In ch.4 [I told you we’d look at it briefly, if we had a chance], we see AdoniYah again trying to usurp the throne, this time by use of a marriage of convenience to an extremely beautiful Shunammite, Avishag, King David’s concubine whom David did not ‘know’. She would be a nice trophy to show off to all the neighboring kings, like Hadassah was to Ahasuerus. If Shlomo had allowed this marriage, he would have given Adoniyah a pretty good lever to pry himself into the throne. Shlomo saw right through the ruse and had AdoniYah dispatched for cause. And we’ll get to that in some detail in a week or 2. Q&C

Ps.18.1-6 – To the man who is after Yah’s heart, He is Strength of purpose, a Rock on which to build, a Fortress to which to repair for rest and protection, a Deliverer who will rescue from danger, Eliy who is the source of strength, a Shield from attack, the Power of liberty and a Refuge whose vantage allows watchfulness and security. The first use of strength translates chezek from the root chazak – to be strong or strengthened. At the end of each book of Moshe is inserted the words chazak, chazak, v’nit’chazak. Be strong; Be strong and may we be strengthened. It is Yah who gives us strength when we ask for it, and He does so through His Torah. He is also our Rock, cela, and our Fortress, m’tzusah. We can Rest in him from the battles we face. He’s our Deliverer, palat, who makes a Way of escape for us in every situation. El is our tzur, the solid bedrock for Foundation that will not move and which is absolutely trustworthy to His obedient servants. He is our magen, our Shield, who will deflect the arrows of the enemy, make all who are attentive see his power work yasha, His Liberty in us and through us. Nothing is as liberating as Torah, the Word of Yah written in our hearts and minds. Everyone on earth has the choice to use his liberty to either obey Yah who created us and gave His only begotten Son to die the death we earned, or to disobey Him and spit in His Face. I choose to obey. I will call upon Him for strength, protection and deliverance and not my own might, because HE is worthy to be praised and honored (Rev.5.12).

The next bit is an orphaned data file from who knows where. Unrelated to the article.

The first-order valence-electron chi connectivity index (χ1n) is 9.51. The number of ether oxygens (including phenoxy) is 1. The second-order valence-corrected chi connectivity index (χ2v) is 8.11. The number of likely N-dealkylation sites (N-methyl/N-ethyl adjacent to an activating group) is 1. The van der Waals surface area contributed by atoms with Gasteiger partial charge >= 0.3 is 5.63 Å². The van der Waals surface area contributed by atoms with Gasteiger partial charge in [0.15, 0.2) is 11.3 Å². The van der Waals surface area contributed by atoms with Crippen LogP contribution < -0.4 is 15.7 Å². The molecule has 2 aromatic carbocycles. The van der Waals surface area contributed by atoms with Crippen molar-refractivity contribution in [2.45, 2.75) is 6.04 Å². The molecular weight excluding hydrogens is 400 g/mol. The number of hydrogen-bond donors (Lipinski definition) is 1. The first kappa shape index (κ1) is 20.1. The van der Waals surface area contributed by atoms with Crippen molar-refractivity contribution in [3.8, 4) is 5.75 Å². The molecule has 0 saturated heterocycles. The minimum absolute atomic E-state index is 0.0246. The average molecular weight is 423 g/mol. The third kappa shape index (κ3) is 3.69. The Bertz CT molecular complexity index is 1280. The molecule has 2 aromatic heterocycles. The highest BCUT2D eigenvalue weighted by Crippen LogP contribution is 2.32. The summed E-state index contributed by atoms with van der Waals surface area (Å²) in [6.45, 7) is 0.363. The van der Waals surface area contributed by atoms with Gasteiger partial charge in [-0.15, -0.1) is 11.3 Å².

When I trust my own strength, I get to live in vv.4-5, where I am frightened by the least adversity. But when I call on Him as David did for strength and deliverance, He provides it abundantly. This is what will cause Yah to send Yeshua, when Yisrael gives up on its own and its allies power, and turns in repentance to him, crying out “Hosheanu, Yah! Save us NOW!” Then He will send Yeshua to deliver the nation from certain death. The pieces are being set for the end game now [and it is getting clearer and clearer DAILY to those of us who believe His Word]. Remember DeGaulle’s words to Ben Gurion when asked why France had betrayed Israel’s friendship, “Nations do not have friends. Nations have interests.” But Yah has more than an interest in Yisrael. She is His estranged wife, and He loves her and wants her back. But He will not force her. He wants her to call on Him. As it is with each of us, so it is with the nations of the earth. It is prophesied that Israel will make teshuvah. What about the other nations? What about you? Q&C